Tiger census 2014 says cause for worry now is declining tiger populations in northern Andhra Pradesh, Odisha and Jharkhand
Wildlife protection measures initiated by the Indian government post 2006 when all the tigers from the Sariska reserve in Rajasthan had disappeared, seems to be paying dividends. The latest official estimate of the number of tigers in the country reveals that the wild tiger population in India has increased by 30 per cent in the past four years. The total number of tigers estimated in 2014 is 2,226 (in the range of 1,945 to 2,491), as against .
As per the “Status of Tigers in India, 2014” report, released by the National Tiger Conservation Authority (NTCA) on January 20, except for the states of Andhra Pradesh, Odisha and Jharkhand, most of the tiger-range states have shown a substantial increase in tiger population (see table). The report claims to have photographed 1,540 unique tigers (70 per cent of the estimated population) through camera traps while the remaining are estimated on the basis of statistical and scientific models from areas where camera traps could not be placed.
India now hosts 70 per cent of the world’s tiger population which has declined by over 90 per cent in the past fifty years. Indian tiger numbers had hit an all time low of 1,411 in 2006 with a complete wipe out in the established tiger reserves such as Sariska in Rajasthan. The current estimate shows that from then onwards the tiger population in the country has been increasing at a rate of 6 per cent per year.
“This is a very healthy and natural rate for any carnivore population to grow in a healthy ecosystem. This proves that most of the tiger habitats are still in a good condition. The single most important factor that has contributed in the growth is the control on poaching due to strict protection measures,” said Y V Jhala of Wildlife Institute on India, one of the principal investigators for the report.
‘Conservation paying off’
Geographically, the Shivalik Gangegtic plain, which consists of the Corbett, India’s first tiger reserve, in Uttarakhand, and Plibhit and Valmiki tiger reserves in Uttar Pradesh and Bihar respectively, have shown a remarkable increase in tiger numbers from 353 in 2010 to 485 in 2014. “The credit for this goes to the conservation efforts in Corbett. The tiger population here is acting as a source population and dispersing in the adjoining forests,” says S P Yadav, deputy inspector general with NTCA.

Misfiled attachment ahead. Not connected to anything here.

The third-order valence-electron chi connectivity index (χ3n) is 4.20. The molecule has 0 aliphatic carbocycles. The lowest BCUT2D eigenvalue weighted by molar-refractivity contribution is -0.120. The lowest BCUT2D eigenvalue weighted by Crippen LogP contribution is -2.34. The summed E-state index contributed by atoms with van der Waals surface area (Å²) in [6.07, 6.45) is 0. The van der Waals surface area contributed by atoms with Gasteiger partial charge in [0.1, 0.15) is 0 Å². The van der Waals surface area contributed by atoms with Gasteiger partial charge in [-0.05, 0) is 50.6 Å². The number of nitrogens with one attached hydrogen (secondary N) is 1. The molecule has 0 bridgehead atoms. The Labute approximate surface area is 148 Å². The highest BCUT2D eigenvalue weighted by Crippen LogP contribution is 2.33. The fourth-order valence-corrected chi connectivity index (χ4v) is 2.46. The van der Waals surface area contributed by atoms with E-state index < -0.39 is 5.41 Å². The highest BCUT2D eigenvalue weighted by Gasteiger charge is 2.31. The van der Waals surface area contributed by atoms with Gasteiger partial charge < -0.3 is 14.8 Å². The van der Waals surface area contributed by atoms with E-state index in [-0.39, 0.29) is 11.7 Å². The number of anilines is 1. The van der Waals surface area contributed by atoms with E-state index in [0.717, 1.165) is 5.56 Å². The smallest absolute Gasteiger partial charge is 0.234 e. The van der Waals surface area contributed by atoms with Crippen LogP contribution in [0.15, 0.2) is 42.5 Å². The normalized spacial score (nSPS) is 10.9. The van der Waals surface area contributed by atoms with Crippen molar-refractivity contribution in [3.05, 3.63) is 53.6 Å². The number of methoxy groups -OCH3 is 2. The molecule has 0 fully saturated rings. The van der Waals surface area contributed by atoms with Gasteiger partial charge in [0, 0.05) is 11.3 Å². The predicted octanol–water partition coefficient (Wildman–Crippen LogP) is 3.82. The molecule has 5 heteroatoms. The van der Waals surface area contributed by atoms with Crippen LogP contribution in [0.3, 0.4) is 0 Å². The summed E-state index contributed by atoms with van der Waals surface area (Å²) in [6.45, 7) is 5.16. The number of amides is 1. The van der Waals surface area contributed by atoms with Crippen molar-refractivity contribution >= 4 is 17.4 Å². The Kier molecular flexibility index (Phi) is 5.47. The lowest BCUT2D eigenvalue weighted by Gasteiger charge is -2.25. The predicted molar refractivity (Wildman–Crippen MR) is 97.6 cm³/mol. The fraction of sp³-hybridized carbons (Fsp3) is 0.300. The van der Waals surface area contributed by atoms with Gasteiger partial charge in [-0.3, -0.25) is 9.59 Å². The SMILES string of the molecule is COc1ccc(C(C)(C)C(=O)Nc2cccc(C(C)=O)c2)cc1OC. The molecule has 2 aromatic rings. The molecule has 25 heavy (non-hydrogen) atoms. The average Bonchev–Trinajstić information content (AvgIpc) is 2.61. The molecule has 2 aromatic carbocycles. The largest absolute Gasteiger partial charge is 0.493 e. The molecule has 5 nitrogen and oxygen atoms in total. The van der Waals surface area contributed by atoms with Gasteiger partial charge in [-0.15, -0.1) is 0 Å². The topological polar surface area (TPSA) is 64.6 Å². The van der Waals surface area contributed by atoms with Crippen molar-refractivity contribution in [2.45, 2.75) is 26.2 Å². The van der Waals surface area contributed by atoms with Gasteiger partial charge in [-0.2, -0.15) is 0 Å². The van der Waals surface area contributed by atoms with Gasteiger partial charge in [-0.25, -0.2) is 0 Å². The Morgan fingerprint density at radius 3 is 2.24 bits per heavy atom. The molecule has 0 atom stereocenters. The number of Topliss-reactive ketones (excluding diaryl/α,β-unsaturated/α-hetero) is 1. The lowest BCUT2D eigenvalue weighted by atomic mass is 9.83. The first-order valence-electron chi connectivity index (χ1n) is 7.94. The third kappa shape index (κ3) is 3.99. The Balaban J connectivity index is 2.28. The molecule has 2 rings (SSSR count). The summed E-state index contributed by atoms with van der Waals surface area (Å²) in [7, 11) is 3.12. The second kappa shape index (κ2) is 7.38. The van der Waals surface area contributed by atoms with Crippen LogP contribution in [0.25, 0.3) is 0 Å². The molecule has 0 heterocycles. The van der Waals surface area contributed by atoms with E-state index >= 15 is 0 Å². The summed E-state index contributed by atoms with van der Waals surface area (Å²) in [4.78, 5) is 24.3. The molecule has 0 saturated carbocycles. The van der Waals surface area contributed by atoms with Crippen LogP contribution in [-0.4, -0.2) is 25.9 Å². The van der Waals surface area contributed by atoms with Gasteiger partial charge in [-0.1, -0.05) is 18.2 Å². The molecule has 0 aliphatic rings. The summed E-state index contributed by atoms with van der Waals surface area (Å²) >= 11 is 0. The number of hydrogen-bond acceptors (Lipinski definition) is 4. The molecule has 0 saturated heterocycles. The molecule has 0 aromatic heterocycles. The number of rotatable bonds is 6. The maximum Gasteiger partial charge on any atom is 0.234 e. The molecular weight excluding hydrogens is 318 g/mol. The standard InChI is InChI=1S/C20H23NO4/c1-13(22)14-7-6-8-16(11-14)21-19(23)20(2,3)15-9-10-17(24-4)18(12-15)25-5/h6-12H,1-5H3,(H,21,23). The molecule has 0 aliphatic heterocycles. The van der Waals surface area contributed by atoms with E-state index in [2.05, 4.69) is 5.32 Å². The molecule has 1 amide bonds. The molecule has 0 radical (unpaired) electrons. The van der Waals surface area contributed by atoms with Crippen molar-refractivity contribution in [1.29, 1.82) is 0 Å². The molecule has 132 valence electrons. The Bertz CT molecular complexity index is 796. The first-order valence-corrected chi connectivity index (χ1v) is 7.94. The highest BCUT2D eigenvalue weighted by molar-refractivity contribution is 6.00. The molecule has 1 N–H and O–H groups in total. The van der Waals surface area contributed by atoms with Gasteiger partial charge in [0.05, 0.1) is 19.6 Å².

In the Central Indian Landscape and the Eastern Ghats, tiger numbers have increased substantially in Madhya Pradesh and marginally in Maharashtra and Rajasthan. However, the number of big cats continues to decline in northern Andhra Pradesh, Odisha and Jharkhand. Officials at NTCA hinted that Naxalite insurgency is affecting the surveillance of forests by the forest staff. The increase in tiger numbers in Chhattisgarh is due to additional assessment of tiger population from the Indravati tiger reserve which was never surveyed in the past 12 years.
Single largest population is in Western Ghats
In the Western Ghats, both the population and the tiger ranges have increased. Karnataka, Kerala and Tamil Nadu have registered an increase in tiger population while Goa, which did not have tiger presence till seven to eight years ago, have a persistent presence of about five tigers. Tigers in the contiguous forest patches, comprising of Mudumalai, Bandipur, Nagarhole and Wayanad tiger reserves in the Western Ghats, have the world’s single largest tiger population, estimated to be over 570 tigers. The northeasten landscape has also shown a remarkable increase in the tiger population with Kaziranga National Park having the highest numbers.
While most of the habitats might be reaching their carrying capacity with the increase in tiger numbers, the report says that forests of Sanjay and Guru Ghasidas forests on the border of Madhya Pradesh and Chhattisgarh, Kawal and Srirailam forests in Andhra Pradesh and Telangana, Simlipal and Satkosia tiger reserves in Odisha, Manas reserve in Assam, Buxa reserve in West Bengal, Palamau reserve in Jharkhand and Achanakmar and Indravati tiger reserves in Chhattisgarh, still have potential of increasing tiger population. “If conservation efforts are focused on these landscapes, together they can support an additional population of at least 1,000 tigers,” adds Jhala. He, however, adds that the future of tiger conservation will depend on ensuring a healthy gene flow between these tiger populations, for which securing corridors between the tiger habitats will be crucial in the future.
|Tiger population growth in India|
|Shivalik Gangetic Plain|
|Central Indian Landscape and Eastern Ghats|
|Northern West Bengal||10||-||3|
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